Lawmakers Discuss Bolstering Financial Pressure Against Hezbollah

PHOTO: REUTERS

PHOTO: REUTERS


WASHINGTON – The House Foreign Affairs Committee held a hearing on Thursday devoted to increasing the economic pressure against Hezbollah, the Lebanese terrorist organization which has fought multiple wars against Israel in the past and has been more recently fighting alongside Syrian President Bashar al-Assad against Syrian rebel forces. While Iran provides Hezbollah with a significant percentage of its budget, Chairman Ed Royce (R-CA) emphasized the organization’s other illicit sources of income. “Since its inception, Hezbollah has developed a broad criminal network involved in a range of illegal activities — from drug trafficking to cigarette smuggling to money laundering to counterfeiting. These global terrorists double as global criminals.” he said.

Dr. Matthew Levitt, a senior fellow at the Washington Institute for Near Eastern Studies (WINEP), called for harsher sanctions against Tehran due to its ongoing support of Hezbollah. While not undermining the 2015 Iranian nuclear deal, “more vigorous action could be taken against entities such as the IRGC Quds Force, Mahan Air, and a host of other Iranian entities involved in Tehran’s support for terrorism,” he suggested.

On Thursday, the US Department of Justice announced that two Hezbollah-linked suspects were charged for planning to carrying out attacks in New York and Panama on law enforcement facilities and Israeli military personnel.

Although Rep. Tulsi Gabbard’s (D-HI) controversial recent visit with Assad triggered outrage among many Members of Congress, during Thursday’s panel, no lawmaker offered any sympathy or support for Hezbollah. One of the more progressive Democrats, Rep. Gerald Connolly (D-VA) said, “Since its founding, Hezbollah has engaged in terrorism and other destabilizing activities that threaten the security interests of the SU and our allies, especially Israel.”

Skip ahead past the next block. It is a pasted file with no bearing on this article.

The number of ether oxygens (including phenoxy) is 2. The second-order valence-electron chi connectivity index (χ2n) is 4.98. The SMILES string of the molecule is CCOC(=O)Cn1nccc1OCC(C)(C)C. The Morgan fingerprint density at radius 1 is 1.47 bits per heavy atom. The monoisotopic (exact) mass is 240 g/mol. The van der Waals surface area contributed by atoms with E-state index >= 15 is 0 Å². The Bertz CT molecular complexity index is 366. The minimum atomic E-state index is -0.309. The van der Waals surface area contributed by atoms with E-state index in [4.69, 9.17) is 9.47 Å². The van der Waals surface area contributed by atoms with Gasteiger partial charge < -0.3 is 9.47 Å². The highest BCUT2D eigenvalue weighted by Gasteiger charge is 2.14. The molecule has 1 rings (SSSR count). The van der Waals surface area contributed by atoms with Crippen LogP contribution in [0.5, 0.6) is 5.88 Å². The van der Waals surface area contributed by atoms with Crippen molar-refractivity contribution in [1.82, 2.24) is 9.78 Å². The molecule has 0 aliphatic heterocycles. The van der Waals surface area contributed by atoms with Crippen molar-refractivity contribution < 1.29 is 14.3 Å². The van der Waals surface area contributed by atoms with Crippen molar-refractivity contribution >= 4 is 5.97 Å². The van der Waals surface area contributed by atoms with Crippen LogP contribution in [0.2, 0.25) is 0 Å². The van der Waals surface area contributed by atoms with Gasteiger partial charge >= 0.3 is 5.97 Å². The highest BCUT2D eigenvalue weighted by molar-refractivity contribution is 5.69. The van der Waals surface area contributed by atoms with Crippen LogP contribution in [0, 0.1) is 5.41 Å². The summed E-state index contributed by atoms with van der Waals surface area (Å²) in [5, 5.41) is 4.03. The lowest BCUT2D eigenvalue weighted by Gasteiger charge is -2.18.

Levitt advocated targeting Hezbollah’s criminal enterprise abroad including in South America, Africa, and Europe where individuals who are not technically members of Hezbollah but work closely with the Lebanese organization and offer key services.

Earlier this year on May 25, Rep. Ted Deutch (D-FL) introduced H. Res. 359 urging the European Union to designate all of Hezbollah as a terrorist entity. Currently, the EU has only labeled Hezbollah’s military wing as a terrorist group and refused to designate the Lebanese organization’s political wing.

In an odd moment during the hearing, Rep. Dana Rohrabacher (R-CA) asked, “Is Hezbollah — the people who make up Hezbollah — are they all Palestinians?” Rohrabacher added that he had previously assumed that the Palestinian refugees who fled to Lebanon were the ones who created Hezbollah.

While some have pushed for reducing the US support for the Lebanese Armed Forces (LAF) due to allegations of collusion with Hezbollah, Dr. Mara Karlin, Associate Director of Strategic Studies at Johns Hopkins University, emphasized the important role of the LAF. The LAF has deployed in southern Lebanon preventing Hezbollah from maintaining a monopoly of arms in the border area with Israel, along with fighting against terror groups including the Islamic State and the Nusra Front, she noted.


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